Once you have loaded the app, it confirms the Garmin has a GPS lock and verifies the pairing has been successful with the Stryd HRM. Then you are good to go!

Stryd IQ

When you hit for your run, the initial screen shows the core metrics of running – power, pace, time and distance. There are additional data fields, such as cadence you can scroll through

image

Currently, the reconfigurability is somewhat limited, but the Stryd IQ app is a very nicely focuses programme. One of the data screens is given over purely to a power screen. Across the top of the screen are five blocks, the colours of which correspond to your training zones which you can set, by doing specific runs, as highlighted earlier.

Stryd IQ

The same power zone colours are seen on the other data screens, at the top, and works to given you a quick and easy way of targeting your power zone, which still feels slightly alien to me.

Stryd iq

At the end of the run, you stop the activity as your would normally on your device.

Stryd IQ

At the end of the run, you get a few screens of post-run analysis. They are informative, but a little heavy on the data. It might be beneficial if Stryd could incorporate a Polar style comment about how that activity will have benefitted your training

Stryd IQ

Strava

Whilst the Stryd Garmin Connect IQ app allows you to run, and view your power using a running-specific app, Strava as yet still does not support power data for anything other than cycling. As a result, you still end up uploading a Strava cycle log from your Stryd run.

You can check out the Strava activity from this run below. The activity is only half through my 6km jog, but as the Stryd app happened to freeze on reaching my halfway point, I had to restart the app and hence a second log. But an alpha build piece of software freezing isn’t really unexpected!

Stryd IQ

Conclusion

For an alpha build, the Stryd Garmin Connect IQ is excellent. I think it will make the use of the Stryd device much more accessible to owners of Garmin devices, which in turn may spur greater integration of running with power. The app itself is very well designed and continues to improve with each build. Even at this point, there are many other companies which would do well to take note with regard to how integration with Garmin Connect IQ apps appears to greatly improve the user experience with existing, non-Garmin products.

Lok for the Stryd Garmin Connect IQ to be released in the next few months

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Comments

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    […] Informations on that Topic: titaniumgeek.com/gear-reviews/stryd-garmin-connect-iq-app-testing/ […]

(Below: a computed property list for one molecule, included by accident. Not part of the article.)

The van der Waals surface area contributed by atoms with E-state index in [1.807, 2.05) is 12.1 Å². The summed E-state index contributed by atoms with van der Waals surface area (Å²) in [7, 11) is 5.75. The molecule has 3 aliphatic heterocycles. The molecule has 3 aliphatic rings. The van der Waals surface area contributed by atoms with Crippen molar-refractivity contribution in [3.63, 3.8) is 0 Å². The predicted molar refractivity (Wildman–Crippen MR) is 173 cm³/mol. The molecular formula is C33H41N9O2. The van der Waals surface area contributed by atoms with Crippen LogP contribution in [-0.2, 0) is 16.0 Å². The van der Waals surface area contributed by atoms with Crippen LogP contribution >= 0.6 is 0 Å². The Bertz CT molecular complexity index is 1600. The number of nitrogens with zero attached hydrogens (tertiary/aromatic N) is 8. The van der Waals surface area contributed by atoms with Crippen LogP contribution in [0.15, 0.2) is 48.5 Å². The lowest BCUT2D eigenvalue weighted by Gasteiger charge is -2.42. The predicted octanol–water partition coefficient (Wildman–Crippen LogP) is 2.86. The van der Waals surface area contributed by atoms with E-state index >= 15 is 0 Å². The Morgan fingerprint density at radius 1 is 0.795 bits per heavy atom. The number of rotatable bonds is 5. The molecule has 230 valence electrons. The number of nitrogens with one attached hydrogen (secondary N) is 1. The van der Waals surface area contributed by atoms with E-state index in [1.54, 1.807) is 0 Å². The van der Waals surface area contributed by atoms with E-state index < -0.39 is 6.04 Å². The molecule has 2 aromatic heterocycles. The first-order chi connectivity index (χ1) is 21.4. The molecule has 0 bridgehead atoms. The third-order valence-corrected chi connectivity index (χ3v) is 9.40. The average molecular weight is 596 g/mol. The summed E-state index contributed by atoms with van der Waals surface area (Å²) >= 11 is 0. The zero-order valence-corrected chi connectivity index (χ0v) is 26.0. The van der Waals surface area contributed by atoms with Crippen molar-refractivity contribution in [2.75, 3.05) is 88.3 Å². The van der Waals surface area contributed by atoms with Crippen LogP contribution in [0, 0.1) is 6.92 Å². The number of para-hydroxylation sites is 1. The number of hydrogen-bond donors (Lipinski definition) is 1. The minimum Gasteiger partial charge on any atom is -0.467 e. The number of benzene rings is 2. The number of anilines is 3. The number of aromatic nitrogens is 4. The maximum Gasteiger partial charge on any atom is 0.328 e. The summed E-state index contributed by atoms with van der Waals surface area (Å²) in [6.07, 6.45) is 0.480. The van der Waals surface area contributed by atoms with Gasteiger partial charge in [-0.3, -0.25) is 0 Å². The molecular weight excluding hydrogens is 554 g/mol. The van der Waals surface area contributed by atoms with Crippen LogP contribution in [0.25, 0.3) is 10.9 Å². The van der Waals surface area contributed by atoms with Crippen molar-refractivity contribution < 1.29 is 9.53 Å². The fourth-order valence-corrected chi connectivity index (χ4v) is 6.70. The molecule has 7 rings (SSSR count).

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  3. […] has lead to the production of some very effective and specific sports-related apps, such as that produced by Stryd to allow the Garmin watches to use power when […]

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  4. Do you think this app be used to record data from a power meter to a Vivoactive HR?

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  5. Hi James

    I’m planning to buy the stryd power meter but wonder if the run workouts that I set in Garmin Connect can use the stryd IQ app … is there the kind of alerts if I am running out of the intended power zones in run?

    Thanks!

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    • Not audio alerts currently. You get a visual colour change on the IQ app.

      However if you want to get used to the running power zones, you can go for a run using the cycling app, using power alert zones then

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  6. “Once the Stryd has the latest firmware, and the Garmin device has the Stryd IQ app side-loaded, you are ready to start using the app. To load the Stryd app, you merely select it from the bottom of the activities menu, as you would for a normal run.”

    Hi… I follow all the instructions, I downloaded all the last firmware with my Garmin FR 630, but I don’t have the Stryd ico on my watch

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  7. Andrew Coggan - August 9, 2016 at 10:44 am - Reply

    Just an FYI: Jim’s book had nothing to do with Stryd’s implementation of the critical power test. The latter was originally recommended to Stryd by Dr. Steve McGregor of Eastern Michigan University, then modified slightly at my suggestion.

    Andrew R. Coggan, PhD

    ( consultant for Stryd)